No information is available on the specific predators of euplerids, besides humans and domestic dogs, both of which are not native to Madagascar. Cryptic coloration in the form of spots and stripes on neutral backgrounds probably conceals most species well. Eupleres goudotii is known to either run or freeze when disturbed, and Cryptoprocta ferox releases a foul-smelling substance from its anal glands when it is alarmed. Large birds of prey or large snakes are potential predators.
- humans (Homo sapiens)
- domestic dogs (Canis lupus familiaris)
Anti-predator Adaptations: cryptic
Life History and Behavior
Like other carnivores, euplerids can perceive visual, acoustic, chemical, and tactile signals. Communication is through scent in the form of glandular secretions and through a variety of cries, groans, and other vocalizations.
Communication Channels: acoustic ; chemical
Other Communication Modes: scent marks
Perception Channels: visual ; tactile ; acoustic ; chemical
Euplerid lifespans in the wild are unknown. Cryptoprocta holds the longevity record in captivity, at 20 years.
Mating systems in Eupleridae vary, as social structure varies from species to species. Fossas form monogamous pairs, while species in the genera Galidia, Mungotictis, and Salanoia are either found alone or in pairs, suggesting that they are monogamous within, but not across, breeding seasons. Species in the genera Eupleres and Galidictis live alone, in pairs, or in small family groups, which also might indicate monogamy. Mungotictis individuals live in small groups with several adults of each sex, but it is not known whether all of the adults within a group breed. Cryptoprocta individuals are strictly solitary, suggesting a polygynous or polygynandrous mating system.
Mating System: monogamous ; polygynous ; polygynandrous (promiscuous)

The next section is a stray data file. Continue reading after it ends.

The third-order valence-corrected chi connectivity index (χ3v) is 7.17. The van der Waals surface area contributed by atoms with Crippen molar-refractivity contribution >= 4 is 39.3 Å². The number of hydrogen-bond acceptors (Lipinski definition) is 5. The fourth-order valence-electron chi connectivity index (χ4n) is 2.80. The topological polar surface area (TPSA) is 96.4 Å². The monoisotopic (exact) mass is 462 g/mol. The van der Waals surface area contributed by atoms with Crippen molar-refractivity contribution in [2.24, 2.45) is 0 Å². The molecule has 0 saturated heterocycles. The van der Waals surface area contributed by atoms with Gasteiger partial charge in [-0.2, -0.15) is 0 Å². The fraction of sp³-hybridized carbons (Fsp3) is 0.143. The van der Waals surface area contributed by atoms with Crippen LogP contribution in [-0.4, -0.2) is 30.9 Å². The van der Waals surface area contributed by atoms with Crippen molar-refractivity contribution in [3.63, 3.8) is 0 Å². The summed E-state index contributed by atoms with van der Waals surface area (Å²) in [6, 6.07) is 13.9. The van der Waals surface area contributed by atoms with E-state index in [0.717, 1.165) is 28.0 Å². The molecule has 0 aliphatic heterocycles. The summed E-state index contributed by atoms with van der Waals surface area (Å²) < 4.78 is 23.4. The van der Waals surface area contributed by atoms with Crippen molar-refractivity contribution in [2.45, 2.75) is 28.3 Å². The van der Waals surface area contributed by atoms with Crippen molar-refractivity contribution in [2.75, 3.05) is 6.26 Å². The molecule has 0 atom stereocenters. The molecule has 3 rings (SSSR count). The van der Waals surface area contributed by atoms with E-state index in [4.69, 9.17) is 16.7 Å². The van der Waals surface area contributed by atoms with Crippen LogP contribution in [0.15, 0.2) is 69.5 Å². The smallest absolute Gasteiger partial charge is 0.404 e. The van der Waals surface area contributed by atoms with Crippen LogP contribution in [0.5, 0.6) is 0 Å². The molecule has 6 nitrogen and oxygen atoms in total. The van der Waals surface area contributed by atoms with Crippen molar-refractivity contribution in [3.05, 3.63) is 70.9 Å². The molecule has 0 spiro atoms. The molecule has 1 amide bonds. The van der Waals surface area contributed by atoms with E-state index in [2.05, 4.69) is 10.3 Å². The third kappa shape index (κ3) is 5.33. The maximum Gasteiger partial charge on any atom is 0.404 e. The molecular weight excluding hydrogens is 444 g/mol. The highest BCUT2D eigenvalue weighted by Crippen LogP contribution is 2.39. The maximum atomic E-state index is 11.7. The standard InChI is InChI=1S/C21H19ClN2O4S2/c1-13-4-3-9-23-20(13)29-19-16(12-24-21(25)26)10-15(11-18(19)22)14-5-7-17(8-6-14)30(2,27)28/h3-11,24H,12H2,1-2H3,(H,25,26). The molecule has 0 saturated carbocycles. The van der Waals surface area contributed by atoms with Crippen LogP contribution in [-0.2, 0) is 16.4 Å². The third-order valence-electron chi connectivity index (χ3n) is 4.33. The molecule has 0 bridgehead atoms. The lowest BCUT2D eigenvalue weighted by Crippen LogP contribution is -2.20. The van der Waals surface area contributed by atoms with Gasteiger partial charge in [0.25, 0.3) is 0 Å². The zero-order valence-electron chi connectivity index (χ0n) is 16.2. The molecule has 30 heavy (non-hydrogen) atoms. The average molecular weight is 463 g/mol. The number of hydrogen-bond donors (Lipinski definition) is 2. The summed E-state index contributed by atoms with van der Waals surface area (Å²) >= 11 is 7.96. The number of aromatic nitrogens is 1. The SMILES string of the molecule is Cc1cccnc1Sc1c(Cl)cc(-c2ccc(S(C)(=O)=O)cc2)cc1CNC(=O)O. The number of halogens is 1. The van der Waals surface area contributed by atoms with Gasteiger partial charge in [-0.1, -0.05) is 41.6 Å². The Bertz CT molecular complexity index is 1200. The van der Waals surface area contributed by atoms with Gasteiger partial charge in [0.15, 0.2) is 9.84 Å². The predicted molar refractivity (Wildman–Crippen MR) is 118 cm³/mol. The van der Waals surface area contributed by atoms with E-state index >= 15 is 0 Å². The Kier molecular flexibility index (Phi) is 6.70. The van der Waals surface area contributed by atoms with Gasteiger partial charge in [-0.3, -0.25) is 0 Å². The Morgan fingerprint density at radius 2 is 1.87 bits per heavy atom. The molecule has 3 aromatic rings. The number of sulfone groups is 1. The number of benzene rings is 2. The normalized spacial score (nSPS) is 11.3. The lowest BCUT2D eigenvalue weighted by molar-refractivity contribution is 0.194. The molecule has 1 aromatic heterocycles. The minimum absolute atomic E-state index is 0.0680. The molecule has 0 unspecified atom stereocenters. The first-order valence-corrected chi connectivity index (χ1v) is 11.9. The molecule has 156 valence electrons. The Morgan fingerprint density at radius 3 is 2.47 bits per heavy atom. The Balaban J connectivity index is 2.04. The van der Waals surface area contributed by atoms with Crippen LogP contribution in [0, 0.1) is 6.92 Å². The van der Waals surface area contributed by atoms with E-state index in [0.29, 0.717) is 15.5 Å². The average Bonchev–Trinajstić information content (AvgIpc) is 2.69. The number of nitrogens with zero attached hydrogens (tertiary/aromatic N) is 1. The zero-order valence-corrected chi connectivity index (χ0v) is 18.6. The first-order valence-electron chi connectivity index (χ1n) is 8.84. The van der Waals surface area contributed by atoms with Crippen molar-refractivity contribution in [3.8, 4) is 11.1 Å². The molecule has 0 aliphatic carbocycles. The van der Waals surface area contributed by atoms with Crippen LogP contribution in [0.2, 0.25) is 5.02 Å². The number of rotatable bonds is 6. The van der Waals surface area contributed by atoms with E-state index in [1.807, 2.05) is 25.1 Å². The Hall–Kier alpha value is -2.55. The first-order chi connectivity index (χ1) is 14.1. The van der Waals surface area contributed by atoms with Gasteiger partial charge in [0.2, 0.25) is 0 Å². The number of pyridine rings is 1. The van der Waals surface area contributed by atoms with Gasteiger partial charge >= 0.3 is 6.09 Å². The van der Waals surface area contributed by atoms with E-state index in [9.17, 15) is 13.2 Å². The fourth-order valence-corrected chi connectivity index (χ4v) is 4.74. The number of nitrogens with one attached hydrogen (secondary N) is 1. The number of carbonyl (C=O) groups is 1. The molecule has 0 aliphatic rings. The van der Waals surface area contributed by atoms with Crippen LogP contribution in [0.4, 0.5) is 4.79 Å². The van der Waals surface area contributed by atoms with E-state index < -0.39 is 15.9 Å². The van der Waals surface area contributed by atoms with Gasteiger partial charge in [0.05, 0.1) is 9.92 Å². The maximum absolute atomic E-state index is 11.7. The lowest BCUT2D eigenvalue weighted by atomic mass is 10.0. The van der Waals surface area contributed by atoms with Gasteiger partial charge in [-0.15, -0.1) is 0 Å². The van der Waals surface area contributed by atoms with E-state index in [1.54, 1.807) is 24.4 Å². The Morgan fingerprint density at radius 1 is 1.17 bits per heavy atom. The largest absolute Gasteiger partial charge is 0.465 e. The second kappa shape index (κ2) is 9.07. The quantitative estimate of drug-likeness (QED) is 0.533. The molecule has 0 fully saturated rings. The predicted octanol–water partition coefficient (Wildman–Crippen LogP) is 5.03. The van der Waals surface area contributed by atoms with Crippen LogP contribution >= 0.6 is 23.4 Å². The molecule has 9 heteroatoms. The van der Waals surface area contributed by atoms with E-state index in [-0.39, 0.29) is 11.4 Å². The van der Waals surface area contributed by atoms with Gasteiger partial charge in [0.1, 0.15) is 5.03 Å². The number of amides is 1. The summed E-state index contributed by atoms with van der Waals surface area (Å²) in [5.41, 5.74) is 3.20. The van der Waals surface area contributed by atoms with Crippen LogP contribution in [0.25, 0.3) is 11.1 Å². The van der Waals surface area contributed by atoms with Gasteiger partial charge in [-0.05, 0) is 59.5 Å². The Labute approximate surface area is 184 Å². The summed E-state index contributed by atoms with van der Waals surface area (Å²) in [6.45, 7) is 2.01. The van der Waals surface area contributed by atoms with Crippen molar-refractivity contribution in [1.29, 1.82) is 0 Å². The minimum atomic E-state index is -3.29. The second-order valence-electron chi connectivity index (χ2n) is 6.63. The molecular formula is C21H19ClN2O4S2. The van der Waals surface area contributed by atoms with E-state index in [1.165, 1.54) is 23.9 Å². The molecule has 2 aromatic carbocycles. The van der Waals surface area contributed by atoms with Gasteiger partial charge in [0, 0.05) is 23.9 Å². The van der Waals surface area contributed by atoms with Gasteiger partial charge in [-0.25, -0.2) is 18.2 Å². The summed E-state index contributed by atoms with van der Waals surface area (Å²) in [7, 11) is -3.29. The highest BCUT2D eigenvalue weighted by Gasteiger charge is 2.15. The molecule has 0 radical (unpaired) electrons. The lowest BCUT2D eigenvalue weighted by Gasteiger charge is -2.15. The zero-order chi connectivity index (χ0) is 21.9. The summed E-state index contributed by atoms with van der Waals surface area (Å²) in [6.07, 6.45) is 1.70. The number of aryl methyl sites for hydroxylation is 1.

Euplerids have definite breeding seasons, which vary by species and last anywhere from two to eight months. Gestation lasts around three months. Usually there are just one or two young per litter, though Cryptoprocta can have up to four. Weaning takes place between two and four and a half months.
Key Reproductive Features: semelparous ; seasonal breeding ; gonochoric/gonochoristic/dioecious (sexes separate); sexual ; fertilization ; viviparous
Like all eutherian mammals, euplerid females nuture their young through a placenta until the young are born. They then provide their offspring with milk for two to four and a half months. Females of some genera, such as Cryptoprocta, select dens in which to bear and nurse their young. Mungotictis individuals live in family groups of several adults, juveniles, and young; thus, offspring have an association with their parents beyond weaning.
Parental Investment: pre-fertilization (Provisioning, Protecting: Female); pre-hatching/birth (Provisioning: Female, Protecting: Female); pre-weaning/fledging (Provisioning: Female, Protecting: Male, Female); pre-independence (Provisioning: Female, Protecting: Male, Female); post-independence association with parents
Molecular Biology and Genetics